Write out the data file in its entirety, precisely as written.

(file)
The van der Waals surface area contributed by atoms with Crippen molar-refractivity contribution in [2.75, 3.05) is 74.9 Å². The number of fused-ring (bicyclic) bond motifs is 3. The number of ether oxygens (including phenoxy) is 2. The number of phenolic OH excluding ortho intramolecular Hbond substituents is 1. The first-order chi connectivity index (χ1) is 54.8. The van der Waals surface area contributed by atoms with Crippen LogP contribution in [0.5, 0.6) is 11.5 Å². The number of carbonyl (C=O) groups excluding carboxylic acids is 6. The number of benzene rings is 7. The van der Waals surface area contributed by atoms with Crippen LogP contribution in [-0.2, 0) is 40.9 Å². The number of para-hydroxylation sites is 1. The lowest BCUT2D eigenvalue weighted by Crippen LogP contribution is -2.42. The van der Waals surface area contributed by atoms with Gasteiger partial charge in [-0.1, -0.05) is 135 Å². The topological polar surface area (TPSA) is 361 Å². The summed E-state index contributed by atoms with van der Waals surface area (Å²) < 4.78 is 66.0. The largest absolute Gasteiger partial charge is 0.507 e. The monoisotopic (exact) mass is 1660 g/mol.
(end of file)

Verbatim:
The van der Waals surface area contributed by atoms with Crippen molar-refractivity contribution in [2.75, 3.05) is 74.9 Å². The number of fused-ring (bicyclic) bond motifs is 3. The number of ether oxygens (including phenoxy) is 2. The number of phenolic OH excluding ortho intramolecular Hbond substituents is 1. The first-order chi connectivity index (χ1) is 54.8. The van der Waals surface area contributed by atoms with Crippen LogP contribution in [0.5, 0.6) is 11.5 Å². The number of carbonyl (C=O) groups excluding carboxylic acids is 6. The number of benzene rings is 7. The van der Waals surface area contributed by atoms with Crippen LogP contribution in [-0.2, 0) is 40.9 Å². The number of para-hydroxylation sites is 1. The lowest BCUT2D eigenvalue weighted by Crippen LogP contribution is -2.42. The van der Waals surface area contributed by atoms with Gasteiger partial charge in [-0.1, -0.05) is 135 Å². The topological polar surface area (TPSA) is 361 Å². The summed E-state index contributed by atoms with van der Waals surface area (Å²) < 4.78 is 66.0. The largest absolute Gasteiger partial charge is 0.507 e. The monoisotopic (exact) mass is 1660 g/mol.